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Had gone, poor boy! in soldiership to shine,
Theodric praised him, and they wept for joy In yonder house,—when letters from the boy Thanked Heav'n for life, and more, to use his phrase, Than twenty lives—his own commander's praise Then followed glowing pages, blazoning forth The fancied image of his leader's worth, With such hyperboles of youthful style As made his parents dry their tears and smile:
But differently far his words impressed
Once, when with hasty charge of horse and man Our arriere guard had checked the Gallic van, Theodric, visiting the outposts, found His Udolph wounded, weltering on the ground: Sore crushed, -half-swooning, half-upraised he lay, And bent his brow, fair boy! and grasped the clay. His fate moved e'en the common soldier's ruthTheodric succoured him ; nor lest the youth To vulgar hands, but brought him to his tent, And lent what aid a brother would have lent.
Meanwhile, to save his kindred half the smart
Their answers, on whose pages you might note That tears had fallen, whilst trembling fingers wrote Gave boundless thanks for benefits conferred, Of which the boy, in secret, sent them word, Whose memory Time, they said, would never blot; But which the giver had himself forgot.
In time the stripling, vigorous and healed, Resumed his barb and banner in the field,
And bore himself right soldier-like, till now The third campaign had manlier bronzed his brow; When peace, though but a scanty pause for breath, A curtain-drop between the acts of death, A check in frantic war's unfinished game, Yet dearly bought, and direly welcome, came. 'The camp broke
up, and Udolph left his chief As with a son's or younger brother's grief: But journeying home, how rapt his spirits rose ! How light his footsteps crushed St. Gothard's snows! How dear seemed ev’n the waste and wild Shreckhorn, Though wrapt in clouds, and frowning as in scorn Upon a downward world of pastoral charms; Where, by the very smell of dairy-farms, And fragrance from the mountain-herbage blown, Blindfold his native hills he could have known !
His coming down yon lake,—his boat in view
Ere long, his bosom triumphed to unfold
Her women fair; her men robust for toil; Her vigorous souls, high-cultured as her soil; Her towns, where civic independence flings The gauntlet down to senates, courts, and kings ; Her works of art, resembling magic's powers ; Her mighty fleets, and learning's beauteous bowers, These he had visited, with wonder's smile, And scaroe endured to quit so fair an isle. But how our fates from unmomentous things May rise, like rivers out of little springs ! A trivial chance postponed his parting day, And public tidings caused, in that delay, An English jubilee. 'Twas a glorious sight; At eve stupendous London, clad in light, Poured out triumphant multitudes to gaze; Youth, age, wealth, penury, smiling in the blaze: Th'illumined atmosphere was warm and bland, And Beauty's groups, the fairest of the land, Conspicuous, as in some wide festive room, In open chariots passed with pearl and plume. Amidst them he remarked a lovelier mien Than e'er his thoughts had shaped, or eyes had seen : The throng detained her till he reined his steed, And, ere the beauty passed, had time to read The motto and the arms her carriage bore. Led by that clue, he left not England's shore Till he had known her: and to know her well Prolonged, exalted, bound enchantment's spell; For with affections warm, intense, refined, She mixed such calm and holy strength of mind, That, like Heav'n's image in the smiling brouk, Celestial peace was pictured in her look. Her's was the brow, in trials unperplexed, That cheered the sad and tranquillized the vexed :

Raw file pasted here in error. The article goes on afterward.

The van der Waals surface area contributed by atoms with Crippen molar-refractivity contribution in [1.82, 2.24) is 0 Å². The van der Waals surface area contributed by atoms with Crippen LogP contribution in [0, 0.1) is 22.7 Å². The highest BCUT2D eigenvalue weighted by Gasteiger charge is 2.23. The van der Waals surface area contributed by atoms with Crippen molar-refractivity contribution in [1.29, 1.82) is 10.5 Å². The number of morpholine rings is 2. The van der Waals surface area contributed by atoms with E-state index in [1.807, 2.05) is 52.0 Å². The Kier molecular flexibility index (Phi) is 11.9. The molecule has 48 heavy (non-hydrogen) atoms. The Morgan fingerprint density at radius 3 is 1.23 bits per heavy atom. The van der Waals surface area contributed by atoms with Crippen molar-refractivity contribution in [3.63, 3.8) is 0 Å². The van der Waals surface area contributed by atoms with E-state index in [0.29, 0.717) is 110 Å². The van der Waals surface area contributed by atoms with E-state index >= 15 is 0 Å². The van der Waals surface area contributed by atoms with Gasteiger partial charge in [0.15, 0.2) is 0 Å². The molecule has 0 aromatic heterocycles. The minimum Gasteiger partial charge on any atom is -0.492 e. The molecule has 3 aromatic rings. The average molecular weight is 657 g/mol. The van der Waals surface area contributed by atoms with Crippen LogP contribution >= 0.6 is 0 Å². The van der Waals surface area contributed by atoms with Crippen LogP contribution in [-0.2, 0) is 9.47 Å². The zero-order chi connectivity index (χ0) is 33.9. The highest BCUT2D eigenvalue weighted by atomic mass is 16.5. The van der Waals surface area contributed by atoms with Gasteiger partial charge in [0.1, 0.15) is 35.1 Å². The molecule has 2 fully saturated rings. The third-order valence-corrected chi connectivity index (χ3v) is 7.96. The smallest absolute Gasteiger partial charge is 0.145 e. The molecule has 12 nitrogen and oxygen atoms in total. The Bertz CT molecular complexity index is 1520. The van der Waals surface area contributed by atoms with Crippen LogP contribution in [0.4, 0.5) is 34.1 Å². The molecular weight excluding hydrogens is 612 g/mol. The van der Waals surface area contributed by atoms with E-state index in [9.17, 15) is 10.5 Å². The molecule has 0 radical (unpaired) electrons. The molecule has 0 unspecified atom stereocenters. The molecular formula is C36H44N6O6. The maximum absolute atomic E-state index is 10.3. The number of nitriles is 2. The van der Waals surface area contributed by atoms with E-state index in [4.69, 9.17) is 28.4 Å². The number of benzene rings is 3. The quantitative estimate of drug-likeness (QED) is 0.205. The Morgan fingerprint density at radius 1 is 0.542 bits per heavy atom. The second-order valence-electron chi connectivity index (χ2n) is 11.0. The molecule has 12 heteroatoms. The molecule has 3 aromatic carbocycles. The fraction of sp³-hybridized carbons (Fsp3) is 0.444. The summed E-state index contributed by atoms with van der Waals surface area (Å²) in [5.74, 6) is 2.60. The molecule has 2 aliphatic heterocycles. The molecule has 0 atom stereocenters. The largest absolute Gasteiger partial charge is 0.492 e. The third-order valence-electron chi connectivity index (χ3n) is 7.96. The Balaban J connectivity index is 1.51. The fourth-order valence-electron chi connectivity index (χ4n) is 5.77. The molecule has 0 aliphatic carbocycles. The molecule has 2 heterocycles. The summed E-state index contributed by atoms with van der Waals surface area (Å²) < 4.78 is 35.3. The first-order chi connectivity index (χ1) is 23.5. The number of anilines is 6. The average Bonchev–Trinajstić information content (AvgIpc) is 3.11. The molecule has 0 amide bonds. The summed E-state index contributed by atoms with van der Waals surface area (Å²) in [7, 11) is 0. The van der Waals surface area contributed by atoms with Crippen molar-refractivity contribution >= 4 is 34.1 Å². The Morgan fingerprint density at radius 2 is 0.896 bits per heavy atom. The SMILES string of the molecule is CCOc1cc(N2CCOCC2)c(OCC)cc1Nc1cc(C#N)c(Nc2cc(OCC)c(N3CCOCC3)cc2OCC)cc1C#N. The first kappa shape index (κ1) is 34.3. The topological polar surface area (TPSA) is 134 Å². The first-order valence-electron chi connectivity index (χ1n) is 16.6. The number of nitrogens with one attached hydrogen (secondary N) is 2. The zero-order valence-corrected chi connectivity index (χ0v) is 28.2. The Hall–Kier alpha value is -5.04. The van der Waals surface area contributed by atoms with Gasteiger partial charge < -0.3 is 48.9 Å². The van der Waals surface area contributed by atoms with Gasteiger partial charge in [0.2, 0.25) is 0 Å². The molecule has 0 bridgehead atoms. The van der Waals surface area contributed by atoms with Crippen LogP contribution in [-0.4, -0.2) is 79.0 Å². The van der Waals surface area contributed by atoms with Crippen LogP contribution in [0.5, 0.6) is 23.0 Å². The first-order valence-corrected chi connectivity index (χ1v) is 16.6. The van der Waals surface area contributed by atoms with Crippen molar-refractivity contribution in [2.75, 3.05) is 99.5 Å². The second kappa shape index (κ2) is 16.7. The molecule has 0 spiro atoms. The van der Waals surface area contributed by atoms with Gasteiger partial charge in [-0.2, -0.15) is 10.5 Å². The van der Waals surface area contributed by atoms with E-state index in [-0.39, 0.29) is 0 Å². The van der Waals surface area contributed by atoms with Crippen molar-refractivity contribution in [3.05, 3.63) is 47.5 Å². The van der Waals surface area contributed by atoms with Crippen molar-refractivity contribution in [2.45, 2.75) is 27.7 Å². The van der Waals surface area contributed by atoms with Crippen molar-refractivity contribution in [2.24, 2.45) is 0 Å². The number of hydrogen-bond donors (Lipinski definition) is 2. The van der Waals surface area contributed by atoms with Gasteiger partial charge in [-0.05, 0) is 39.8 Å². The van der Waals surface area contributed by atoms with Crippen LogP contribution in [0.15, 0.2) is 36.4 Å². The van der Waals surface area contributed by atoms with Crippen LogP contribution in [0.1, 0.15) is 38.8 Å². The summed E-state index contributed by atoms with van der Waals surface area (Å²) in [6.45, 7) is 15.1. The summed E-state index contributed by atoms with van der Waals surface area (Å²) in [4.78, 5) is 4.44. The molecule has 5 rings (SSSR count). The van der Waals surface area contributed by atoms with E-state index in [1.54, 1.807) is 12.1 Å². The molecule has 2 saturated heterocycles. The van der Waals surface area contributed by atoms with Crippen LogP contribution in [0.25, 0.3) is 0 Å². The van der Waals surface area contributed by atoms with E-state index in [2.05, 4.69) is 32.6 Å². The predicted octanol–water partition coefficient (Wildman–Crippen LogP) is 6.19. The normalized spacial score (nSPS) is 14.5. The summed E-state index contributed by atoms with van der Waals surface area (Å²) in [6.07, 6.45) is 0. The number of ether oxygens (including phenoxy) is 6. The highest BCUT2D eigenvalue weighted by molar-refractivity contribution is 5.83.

She studied not the meanest to eclipse,
the wisest listened to her lips ;
Yet, ere they wedded, matters of concern
Thus, loth to wound their hospitable pride, A month he promised with them to abide; As blithe he trode the mountain-sward as they, And felt his joy make ev’n the young more gay. How jocund was their breakfast parlour fanned By yon blue water's breath,—their walks how bland ! Fair Julia seemed her brother's softened sprite A gem reflecting Nature's purest light,And with her graceful wit there was inwrought A wildly sweet unworldiness of thought, That almost childlike to his kindness drew, And twin with Udolph in his friendship grew. But did his thoughts to love one moment range?No! he who had loved Constance could not change! Besides, till grief betrayed her undesigned, The unlikely thought could scarcely reach his mind, That eyes so young on years like his should beam Unwooed devotion back for pure esteem.
True she sang to his very soul and brought Those trains before him of luxuriant thought,